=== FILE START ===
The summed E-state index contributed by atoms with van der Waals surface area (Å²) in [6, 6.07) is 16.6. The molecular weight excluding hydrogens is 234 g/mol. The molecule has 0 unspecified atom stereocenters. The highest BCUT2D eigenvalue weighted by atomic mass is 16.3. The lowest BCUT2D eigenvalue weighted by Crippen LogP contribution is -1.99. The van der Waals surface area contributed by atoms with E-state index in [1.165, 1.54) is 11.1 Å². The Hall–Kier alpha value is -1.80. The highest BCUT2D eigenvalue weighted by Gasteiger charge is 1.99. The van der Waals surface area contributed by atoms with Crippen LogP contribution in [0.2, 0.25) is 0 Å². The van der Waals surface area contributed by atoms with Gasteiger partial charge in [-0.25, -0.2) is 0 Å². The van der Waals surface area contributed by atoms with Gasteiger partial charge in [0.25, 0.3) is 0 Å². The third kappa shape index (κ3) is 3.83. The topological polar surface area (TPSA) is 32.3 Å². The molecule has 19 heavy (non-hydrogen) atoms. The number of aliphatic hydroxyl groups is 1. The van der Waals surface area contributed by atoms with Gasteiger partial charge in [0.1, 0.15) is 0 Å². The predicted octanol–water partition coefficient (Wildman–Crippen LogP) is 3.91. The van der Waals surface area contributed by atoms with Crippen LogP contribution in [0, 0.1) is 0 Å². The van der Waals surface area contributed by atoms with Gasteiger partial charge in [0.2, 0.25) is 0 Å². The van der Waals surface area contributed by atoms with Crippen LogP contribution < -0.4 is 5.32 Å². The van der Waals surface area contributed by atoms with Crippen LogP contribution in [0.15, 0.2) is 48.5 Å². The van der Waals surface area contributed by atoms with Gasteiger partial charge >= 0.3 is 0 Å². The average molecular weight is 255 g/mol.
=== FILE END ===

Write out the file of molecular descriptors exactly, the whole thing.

The summed E-state index contributed by atoms with van der Waals surface area (Å²) in [6, 6.07) is 16.6. The molecular weight excluding hydrogens is 234 g/mol. The molecule has 0 unspecified atom stereocenters. The highest BCUT2D eigenvalue weighted by atomic mass is 16.3. The lowest BCUT2D eigenvalue weighted by Crippen LogP contribution is -1.99. The van der Waals surface area contributed by atoms with E-state index in [1.165, 1.54) is 11.1 Å². The Hall–Kier alpha value is -1.80. The highest BCUT2D eigenvalue weighted by Gasteiger charge is 1.99. The van der Waals surface area contributed by atoms with Crippen LogP contribution in [0.2, 0.25) is 0 Å². The van der Waals surface area contributed by atoms with Gasteiger partial charge in [-0.25, -0.2) is 0 Å². The van der Waals surface area contributed by atoms with Gasteiger partial charge in [0.25, 0.3) is 0 Å². The third kappa shape index (κ3) is 3.83. The topological polar surface area (TPSA) is 32.3 Å². The molecule has 19 heavy (non-hydrogen) atoms. The number of aliphatic hydroxyl groups is 1. The van der Waals surface area contributed by atoms with Gasteiger partial charge in [0.1, 0.15) is 0 Å². The predicted octanol–water partition coefficient (Wildman–Crippen LogP) is 3.91. The van der Waals surface area contributed by atoms with Crippen LogP contribution in [0, 0.1) is 0 Å². The van der Waals surface area contributed by atoms with Gasteiger partial charge in [0.2, 0.25) is 0 Å². The van der Waals surface area contributed by atoms with Crippen LogP contribution < -0.4 is 5.32 Å². The van der Waals surface area contributed by atoms with Crippen LogP contribution in [0.15, 0.2) is 48.5 Å². The van der Waals surface area contributed by atoms with Gasteiger partial charge >= 0.3 is 0 Å². The average molecular weight is 255 g/mol.